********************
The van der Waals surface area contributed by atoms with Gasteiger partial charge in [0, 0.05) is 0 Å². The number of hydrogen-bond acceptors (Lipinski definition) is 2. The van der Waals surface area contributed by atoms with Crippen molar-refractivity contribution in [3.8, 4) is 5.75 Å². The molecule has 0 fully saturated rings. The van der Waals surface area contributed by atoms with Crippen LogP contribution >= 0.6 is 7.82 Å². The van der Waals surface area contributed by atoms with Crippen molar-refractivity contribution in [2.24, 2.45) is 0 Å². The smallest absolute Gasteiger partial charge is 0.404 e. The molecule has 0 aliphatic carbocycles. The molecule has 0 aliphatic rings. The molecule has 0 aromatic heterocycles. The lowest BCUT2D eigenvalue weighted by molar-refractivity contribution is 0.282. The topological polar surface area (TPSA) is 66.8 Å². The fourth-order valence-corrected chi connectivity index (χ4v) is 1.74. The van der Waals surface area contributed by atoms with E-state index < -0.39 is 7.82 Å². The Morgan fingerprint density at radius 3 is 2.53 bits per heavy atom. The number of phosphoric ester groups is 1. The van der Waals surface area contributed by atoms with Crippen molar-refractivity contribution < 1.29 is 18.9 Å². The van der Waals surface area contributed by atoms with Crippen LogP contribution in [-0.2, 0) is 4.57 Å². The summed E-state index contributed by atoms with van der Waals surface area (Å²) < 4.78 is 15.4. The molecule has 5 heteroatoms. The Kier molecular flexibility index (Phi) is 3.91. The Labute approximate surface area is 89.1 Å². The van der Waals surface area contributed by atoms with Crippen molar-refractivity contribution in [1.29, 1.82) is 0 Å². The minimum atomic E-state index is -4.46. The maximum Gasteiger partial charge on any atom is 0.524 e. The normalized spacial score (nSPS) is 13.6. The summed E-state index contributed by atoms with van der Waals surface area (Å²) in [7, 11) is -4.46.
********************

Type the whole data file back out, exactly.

The van der Waals surface area contributed by atoms with Gasteiger partial charge in [0, 0.05) is 0 Å². The number of hydrogen-bond acceptors (Lipinski definition) is 2. The van der Waals surface area contributed by atoms with Crippen molar-refractivity contribution in [3.8, 4) is 5.75 Å². The molecule has 0 fully saturated rings. The van der Waals surface area contributed by atoms with Crippen LogP contribution >= 0.6 is 7.82 Å². The van der Waals surface area contributed by atoms with Crippen molar-refractivity contribution in [2.24, 2.45) is 0 Å². The smallest absolute Gasteiger partial charge is 0.404 e. The molecule has 0 aliphatic carbocycles. The molecule has 0 aliphatic rings. The molecule has 0 aromatic heterocycles. The lowest BCUT2D eigenvalue weighted by molar-refractivity contribution is 0.282. The topological polar surface area (TPSA) is 66.8 Å². The fourth-order valence-corrected chi connectivity index (χ4v) is 1.74. The van der Waals surface area contributed by atoms with E-state index < -0.39 is 7.82 Å². The Morgan fingerprint density at radius 3 is 2.53 bits per heavy atom. The number of phosphoric ester groups is 1. The van der Waals surface area contributed by atoms with Crippen molar-refractivity contribution < 1.29 is 18.9 Å². The van der Waals surface area contributed by atoms with Crippen LogP contribution in [-0.2, 0) is 4.57 Å². The summed E-state index contributed by atoms with van der Waals surface area (Å²) < 4.78 is 15.4. The molecule has 5 heteroatoms. The Kier molecular flexibility index (Phi) is 3.91. The Labute approximate surface area is 89.1 Å². The van der Waals surface area contributed by atoms with Crippen molar-refractivity contribution in [1.29, 1.82) is 0 Å². The minimum atomic E-state index is -4.46. The maximum Gasteiger partial charge on any atom is 0.524 e. The normalized spacial score (nSPS) is 13.6. The summed E-state index contributed by atoms with van der Waals surface area (Å²) in [7, 11) is -4.46.